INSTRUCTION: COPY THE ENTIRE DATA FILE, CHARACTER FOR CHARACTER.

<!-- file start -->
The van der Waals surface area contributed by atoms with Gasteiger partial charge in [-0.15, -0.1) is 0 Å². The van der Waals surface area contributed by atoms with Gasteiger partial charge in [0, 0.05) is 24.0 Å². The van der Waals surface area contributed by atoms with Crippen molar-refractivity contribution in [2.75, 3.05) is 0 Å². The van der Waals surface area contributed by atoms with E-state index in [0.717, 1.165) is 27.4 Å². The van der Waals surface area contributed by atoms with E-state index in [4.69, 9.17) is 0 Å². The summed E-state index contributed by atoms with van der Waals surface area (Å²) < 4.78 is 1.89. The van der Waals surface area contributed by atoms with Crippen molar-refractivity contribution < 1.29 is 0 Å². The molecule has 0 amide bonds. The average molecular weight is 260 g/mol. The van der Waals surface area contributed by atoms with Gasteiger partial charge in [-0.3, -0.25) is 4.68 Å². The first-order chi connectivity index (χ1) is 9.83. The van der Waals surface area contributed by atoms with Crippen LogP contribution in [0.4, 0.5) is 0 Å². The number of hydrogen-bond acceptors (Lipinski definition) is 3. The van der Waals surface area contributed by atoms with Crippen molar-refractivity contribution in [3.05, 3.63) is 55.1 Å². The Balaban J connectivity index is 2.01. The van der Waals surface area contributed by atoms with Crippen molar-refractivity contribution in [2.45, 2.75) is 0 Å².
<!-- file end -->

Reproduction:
The van der Waals surface area contributed by atoms with Gasteiger partial charge in [-0.15, -0.1) is 0 Å². The van der Waals surface area contributed by atoms with Gasteiger partial charge in [0, 0.05) is 24.0 Å². The van der Waals surface area contributed by atoms with Crippen molar-refractivity contribution in [2.75, 3.05) is 0 Å². The van der Waals surface area contributed by atoms with E-state index in [0.717, 1.165) is 27.4 Å². The van der Waals surface area contributed by atoms with E-state index in [4.69, 9.17) is 0 Å². The summed E-state index contributed by atoms with van der Waals surface area (Å²) < 4.78 is 1.89. The van der Waals surface area contributed by atoms with Crippen molar-refractivity contribution < 1.29 is 0 Å². The molecule has 0 amide bonds. The average molecular weight is 260 g/mol. The van der Waals surface area contributed by atoms with Gasteiger partial charge in [-0.3, -0.25) is 4.68 Å². The first-order chi connectivity index (χ1) is 9.83. The van der Waals surface area contributed by atoms with Crippen LogP contribution in [0.4, 0.5) is 0 Å². The number of hydrogen-bond acceptors (Lipinski definition) is 3. The van der Waals surface area contributed by atoms with Crippen molar-refractivity contribution in [3.05, 3.63) is 55.1 Å². The Balaban J connectivity index is 2.01. The van der Waals surface area contributed by atoms with Crippen molar-refractivity contribution in [2.45, 2.75) is 0 Å².